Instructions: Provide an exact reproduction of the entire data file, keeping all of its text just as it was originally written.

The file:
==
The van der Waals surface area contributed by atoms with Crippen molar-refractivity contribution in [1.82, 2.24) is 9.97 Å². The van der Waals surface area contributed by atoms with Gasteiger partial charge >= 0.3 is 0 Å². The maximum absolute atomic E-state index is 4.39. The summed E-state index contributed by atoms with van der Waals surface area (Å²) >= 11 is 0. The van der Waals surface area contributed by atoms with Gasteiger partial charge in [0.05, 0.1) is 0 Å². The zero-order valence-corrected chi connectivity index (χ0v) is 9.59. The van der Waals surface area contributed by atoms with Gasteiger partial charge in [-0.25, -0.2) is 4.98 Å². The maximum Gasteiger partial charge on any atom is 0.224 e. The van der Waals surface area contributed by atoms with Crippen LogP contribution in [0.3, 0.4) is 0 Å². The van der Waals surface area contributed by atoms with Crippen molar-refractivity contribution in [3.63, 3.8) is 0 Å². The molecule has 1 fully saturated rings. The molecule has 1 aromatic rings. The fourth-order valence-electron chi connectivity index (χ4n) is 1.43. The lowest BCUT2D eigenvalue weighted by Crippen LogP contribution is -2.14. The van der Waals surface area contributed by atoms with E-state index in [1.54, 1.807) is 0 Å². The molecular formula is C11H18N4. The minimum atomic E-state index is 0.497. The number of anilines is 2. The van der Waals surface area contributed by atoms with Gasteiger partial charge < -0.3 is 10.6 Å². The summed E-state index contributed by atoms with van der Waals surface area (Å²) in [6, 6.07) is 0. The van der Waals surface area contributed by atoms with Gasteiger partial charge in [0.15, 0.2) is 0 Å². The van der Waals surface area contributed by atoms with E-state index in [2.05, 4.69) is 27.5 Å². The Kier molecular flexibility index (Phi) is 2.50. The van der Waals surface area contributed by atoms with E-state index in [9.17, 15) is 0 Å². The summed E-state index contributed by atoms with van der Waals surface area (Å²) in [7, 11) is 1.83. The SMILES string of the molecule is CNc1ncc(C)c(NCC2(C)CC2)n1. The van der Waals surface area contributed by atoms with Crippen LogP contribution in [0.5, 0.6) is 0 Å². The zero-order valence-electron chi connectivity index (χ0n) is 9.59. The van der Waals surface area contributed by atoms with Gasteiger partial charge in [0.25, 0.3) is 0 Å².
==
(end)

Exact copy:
The van der Waals surface area contributed by atoms with Crippen molar-refractivity contribution in [1.82, 2.24) is 9.97 Å². The van der Waals surface area contributed by atoms with Gasteiger partial charge >= 0.3 is 0 Å². The maximum absolute atomic E-state index is 4.39. The summed E-state index contributed by atoms with van der Waals surface area (Å²) >= 11 is 0. The van der Waals surface area contributed by atoms with Gasteiger partial charge in [0.05, 0.1) is 0 Å². The zero-order valence-corrected chi connectivity index (χ0v) is 9.59. The van der Waals surface area contributed by atoms with Gasteiger partial charge in [-0.25, -0.2) is 4.98 Å². The maximum Gasteiger partial charge on any atom is 0.224 e. The van der Waals surface area contributed by atoms with Crippen LogP contribution in [0.3, 0.4) is 0 Å². The van der Waals surface area contributed by atoms with Crippen molar-refractivity contribution in [3.63, 3.8) is 0 Å². The molecule has 1 fully saturated rings. The molecule has 1 aromatic rings. The fourth-order valence-electron chi connectivity index (χ4n) is 1.43. The lowest BCUT2D eigenvalue weighted by Crippen LogP contribution is -2.14. The van der Waals surface area contributed by atoms with E-state index in [1.54, 1.807) is 0 Å². The molecular formula is C11H18N4. The minimum atomic E-state index is 0.497. The number of anilines is 2. The van der Waals surface area contributed by atoms with Gasteiger partial charge < -0.3 is 10.6 Å². The summed E-state index contributed by atoms with van der Waals surface area (Å²) in [6, 6.07) is 0. The van der Waals surface area contributed by atoms with Gasteiger partial charge in [0.15, 0.2) is 0 Å². The van der Waals surface area contributed by atoms with E-state index in [2.05, 4.69) is 27.5 Å². The Kier molecular flexibility index (Phi) is 2.50. The van der Waals surface area contributed by atoms with E-state index in [9.17, 15) is 0 Å². The summed E-state index contributed by atoms with van der Waals surface area (Å²) in [7, 11) is 1.83. The SMILES string of the molecule is CNc1ncc(C)c(NCC2(C)CC2)n1. The van der Waals surface area contributed by atoms with Crippen LogP contribution in [0.5, 0.6) is 0 Å². The zero-order valence-electron chi connectivity index (χ0n) is 9.59. The van der Waals surface area contributed by atoms with Gasteiger partial charge in [0.25, 0.3) is 0 Å².